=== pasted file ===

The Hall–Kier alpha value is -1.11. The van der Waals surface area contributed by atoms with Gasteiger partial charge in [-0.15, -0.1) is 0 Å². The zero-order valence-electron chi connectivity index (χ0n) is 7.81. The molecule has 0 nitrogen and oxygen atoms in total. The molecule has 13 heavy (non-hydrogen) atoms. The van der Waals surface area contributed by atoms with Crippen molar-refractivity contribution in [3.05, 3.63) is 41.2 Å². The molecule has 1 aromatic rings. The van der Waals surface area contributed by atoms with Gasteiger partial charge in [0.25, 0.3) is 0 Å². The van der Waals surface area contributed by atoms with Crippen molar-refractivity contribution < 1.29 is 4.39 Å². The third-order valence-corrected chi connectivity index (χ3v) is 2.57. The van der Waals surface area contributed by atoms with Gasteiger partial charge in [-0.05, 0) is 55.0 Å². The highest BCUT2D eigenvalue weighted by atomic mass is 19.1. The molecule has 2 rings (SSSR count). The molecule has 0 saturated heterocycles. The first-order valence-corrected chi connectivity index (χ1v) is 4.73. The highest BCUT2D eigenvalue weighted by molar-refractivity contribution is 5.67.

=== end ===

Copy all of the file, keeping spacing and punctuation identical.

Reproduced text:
The Hall–Kier alpha value is -1.11. The van der Waals surface area contributed by atoms with Gasteiger partial charge in [-0.15, -0.1) is 0 Å². The zero-order valence-electron chi connectivity index (χ0n) is 7.81. The molecule has 0 nitrogen and oxygen atoms in total. The molecule has 13 heavy (non-hydrogen) atoms. The van der Waals surface area contributed by atoms with Crippen molar-refractivity contribution in [3.05, 3.63) is 41.2 Å². The molecule has 1 aromatic rings. The van der Waals surface area contributed by atoms with Gasteiger partial charge in [0.25, 0.3) is 0 Å². The van der Waals surface area contributed by atoms with Crippen molar-refractivity contribution < 1.29 is 4.39 Å². The third-order valence-corrected chi connectivity index (χ3v) is 2.57. The van der Waals surface area contributed by atoms with Gasteiger partial charge in [-0.05, 0) is 55.0 Å². The highest BCUT2D eigenvalue weighted by atomic mass is 19.1. The molecule has 2 rings (SSSR count). The molecule has 0 saturated heterocycles. The first-order valence-corrected chi connectivity index (χ1v) is 4.73. The highest BCUT2D eigenvalue weighted by molar-refractivity contribution is 5.67.